Looking at the Economic Agenda
US Markets: Dollar
World stock markets climbed on Monday, lifted by optimism over the outlook for corporate earnings and U.S. President Donald Trump’s tax reform plan, while the dollar gained as investors took a bullish view of the American economy. The three major U.S. stock indices were poised to close at record highs, boosted by financials and healthcare stocks. U.S. manufacturing surged amid strong gains in new orders and raw material prices, while rebounding construction spending in August bolstered the economic outlook even as Hurricanes Harvey and Irma are expected to dent third-quarter growth. The Institute for Supply Management (ISM) said its index of U.S. factory activity rose to a reading of 60.8 last month, the highest reading since May 2004, from 58.8 in August. Canadian Markets: Dollar Futures at Canada's main stock exchange were little changed on Tuesday after oil prices dipped as investors took profits on some large positions that have built up in the last couple of weeks. Two rate hikes over the summer by the Bank of Canada following the economy’s surprisingly powerful start to the year had seen the loonie approaching 83 cents US in September. In currency markets, the Canadian dollar continued to weaken against the greenback, trading at an average price of 79.97 cents US, down 0.16 of a cent. The last time the loonie traded below 80 cents was on Aug. 31 when it closed at $79.77 US. Last Friday, Statistics Canada reported that the country’s eight-month march of monthly growth in the economy came to an end in July when gross domestic product was essentially unchanged at zero per cent growth compared with June. A speech last Wednesday by Bank of Canada governor Stephen Poloz also suggested a more cautionary tone to the bank’s approach going forward when he said he had no prearranged route for further interest-rate hikes.
A very light Canadian economic calendar this week, labour market reading on Friday will be the one to watch. In the U.S., non-farm payroll data will also headline on Friday, with a Yellen speech on Wednesday attracting attention.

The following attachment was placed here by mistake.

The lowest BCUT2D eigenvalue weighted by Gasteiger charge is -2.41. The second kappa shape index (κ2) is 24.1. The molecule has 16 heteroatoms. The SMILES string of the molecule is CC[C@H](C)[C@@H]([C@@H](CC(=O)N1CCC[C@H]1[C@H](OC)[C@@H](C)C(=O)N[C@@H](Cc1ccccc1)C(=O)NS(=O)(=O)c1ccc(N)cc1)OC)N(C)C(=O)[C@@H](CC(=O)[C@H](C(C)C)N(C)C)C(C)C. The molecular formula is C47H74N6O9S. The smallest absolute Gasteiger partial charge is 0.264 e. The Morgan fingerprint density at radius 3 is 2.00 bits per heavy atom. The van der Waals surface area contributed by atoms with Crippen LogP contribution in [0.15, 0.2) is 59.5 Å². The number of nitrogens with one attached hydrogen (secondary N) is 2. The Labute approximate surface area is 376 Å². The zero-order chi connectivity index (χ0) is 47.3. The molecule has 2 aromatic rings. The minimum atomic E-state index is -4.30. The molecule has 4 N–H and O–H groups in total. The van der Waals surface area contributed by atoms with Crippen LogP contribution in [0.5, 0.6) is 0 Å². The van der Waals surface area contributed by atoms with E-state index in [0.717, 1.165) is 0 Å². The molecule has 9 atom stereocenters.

Scrap prices moved sideways during the month of September and are poised to go lower this month!
Talk in the steel market for the month of October is indicating steel spot prices are expected to move lower over the next 30 to 60 days. Discussions continue with the Trump administration in regards to applying tariffs on steel imports. Steel imports are up 24 percent year to date through August and imports from China have increased about 7 percent, according to the U.S.
The three-month zinc price is continuing to lead the upward trend hitting a new ten-year peak at $3,292 per tonne earlier today. The lead price took its cue from zinc’s strength, and closed $73 per tonne higher than Monday’s 5pm close price. Nickel prices continued to rebound, trading a further $280 per tonne higher as it aims to get back above $11,000 per tonne.
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Markets are predicting a rough three months for copper on the whole but has suggested the quarter could start in a positive flurry as inventories of refined metal tighten following the recent sell off. The more copper, particularly refined copper, China imported, the healthier the outlook for manufacturing activity and demand for all industrial metals. That’s no longer the case. China’s increased smelting and refining capacity has seen its appetite for mined copper concentrates grow exponentially in recent years. Imports rose from 6.4 million tonnes (bulk weight) in 2011 to 17.0 million in 2016. However, the pace of import growth has braked sharply from 28 percent last year to just 3 percent in the first eight months of this year.
Three-month aluminium gained 0.5 percent to $2,142 a tonne after rising 1.25 percent overnight. China’s crackdown on pollution has helped boost prices in aluminium by 27 percent this year on expectations of widespread capacity shutdowns during winter.